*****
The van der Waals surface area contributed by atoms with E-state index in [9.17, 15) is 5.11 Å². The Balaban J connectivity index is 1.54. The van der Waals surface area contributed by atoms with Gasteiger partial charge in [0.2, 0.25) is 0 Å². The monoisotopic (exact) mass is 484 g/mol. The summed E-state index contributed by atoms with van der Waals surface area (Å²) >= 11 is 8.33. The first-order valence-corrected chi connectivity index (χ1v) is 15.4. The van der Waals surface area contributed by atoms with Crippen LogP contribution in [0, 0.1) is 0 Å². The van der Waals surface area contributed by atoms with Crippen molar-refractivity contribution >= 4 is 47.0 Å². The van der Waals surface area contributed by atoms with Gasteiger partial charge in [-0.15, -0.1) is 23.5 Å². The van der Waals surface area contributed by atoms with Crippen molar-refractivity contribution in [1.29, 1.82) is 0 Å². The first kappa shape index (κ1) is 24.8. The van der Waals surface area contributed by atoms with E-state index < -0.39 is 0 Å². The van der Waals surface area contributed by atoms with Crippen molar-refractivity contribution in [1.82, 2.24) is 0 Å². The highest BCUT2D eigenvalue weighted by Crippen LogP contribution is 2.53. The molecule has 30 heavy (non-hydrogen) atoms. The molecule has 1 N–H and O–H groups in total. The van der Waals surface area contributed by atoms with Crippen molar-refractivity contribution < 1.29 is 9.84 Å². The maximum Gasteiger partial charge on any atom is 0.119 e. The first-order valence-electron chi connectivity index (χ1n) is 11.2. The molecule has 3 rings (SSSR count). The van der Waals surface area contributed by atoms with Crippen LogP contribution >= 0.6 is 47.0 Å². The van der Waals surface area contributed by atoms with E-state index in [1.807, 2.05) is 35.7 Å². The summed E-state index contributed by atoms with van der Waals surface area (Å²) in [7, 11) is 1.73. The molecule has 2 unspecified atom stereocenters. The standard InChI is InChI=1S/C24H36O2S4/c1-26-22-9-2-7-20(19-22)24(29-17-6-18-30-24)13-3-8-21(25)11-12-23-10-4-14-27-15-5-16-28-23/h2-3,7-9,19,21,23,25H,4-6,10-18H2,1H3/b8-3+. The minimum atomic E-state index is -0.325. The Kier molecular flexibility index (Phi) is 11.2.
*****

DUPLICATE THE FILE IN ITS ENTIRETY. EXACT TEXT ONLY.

The van der Waals surface area contributed by atoms with E-state index in [9.17, 15) is 5.11 Å². The Balaban J connectivity index is 1.54. The van der Waals surface area contributed by atoms with Gasteiger partial charge in [0.2, 0.25) is 0 Å². The monoisotopic (exact) mass is 484 g/mol. The summed E-state index contributed by atoms with van der Waals surface area (Å²) >= 11 is 8.33. The first-order valence-corrected chi connectivity index (χ1v) is 15.4. The van der Waals surface area contributed by atoms with Crippen LogP contribution in [0, 0.1) is 0 Å². The van der Waals surface area contributed by atoms with Crippen molar-refractivity contribution >= 4 is 47.0 Å². The van der Waals surface area contributed by atoms with Gasteiger partial charge in [-0.15, -0.1) is 23.5 Å². The van der Waals surface area contributed by atoms with Crippen molar-refractivity contribution in [1.29, 1.82) is 0 Å². The first kappa shape index (κ1) is 24.8. The van der Waals surface area contributed by atoms with E-state index < -0.39 is 0 Å². The van der Waals surface area contributed by atoms with Crippen molar-refractivity contribution in [1.82, 2.24) is 0 Å². The highest BCUT2D eigenvalue weighted by Crippen LogP contribution is 2.53. The molecule has 30 heavy (non-hydrogen) atoms. The molecule has 1 N–H and O–H groups in total. The van der Waals surface area contributed by atoms with Crippen molar-refractivity contribution < 1.29 is 9.84 Å². The maximum Gasteiger partial charge on any atom is 0.119 e. The first-order valence-electron chi connectivity index (χ1n) is 11.2. The molecule has 3 rings (SSSR count). The van der Waals surface area contributed by atoms with Crippen LogP contribution >= 0.6 is 47.0 Å². The van der Waals surface area contributed by atoms with E-state index in [1.807, 2.05) is 35.7 Å². The summed E-state index contributed by atoms with van der Waals surface area (Å²) in [7, 11) is 1.73. The molecule has 2 unspecified atom stereocenters. The standard InChI is InChI=1S/C24H36O2S4/c1-26-22-9-2-7-20(19-22)24(29-17-6-18-30-24)13-3-8-21(25)11-12-23-10-4-14-27-15-5-16-28-23/h2-3,7-9,19,21,23,25H,4-6,10-18H2,1H3/b8-3+. The minimum atomic E-state index is -0.325. The Kier molecular flexibility index (Phi) is 11.2.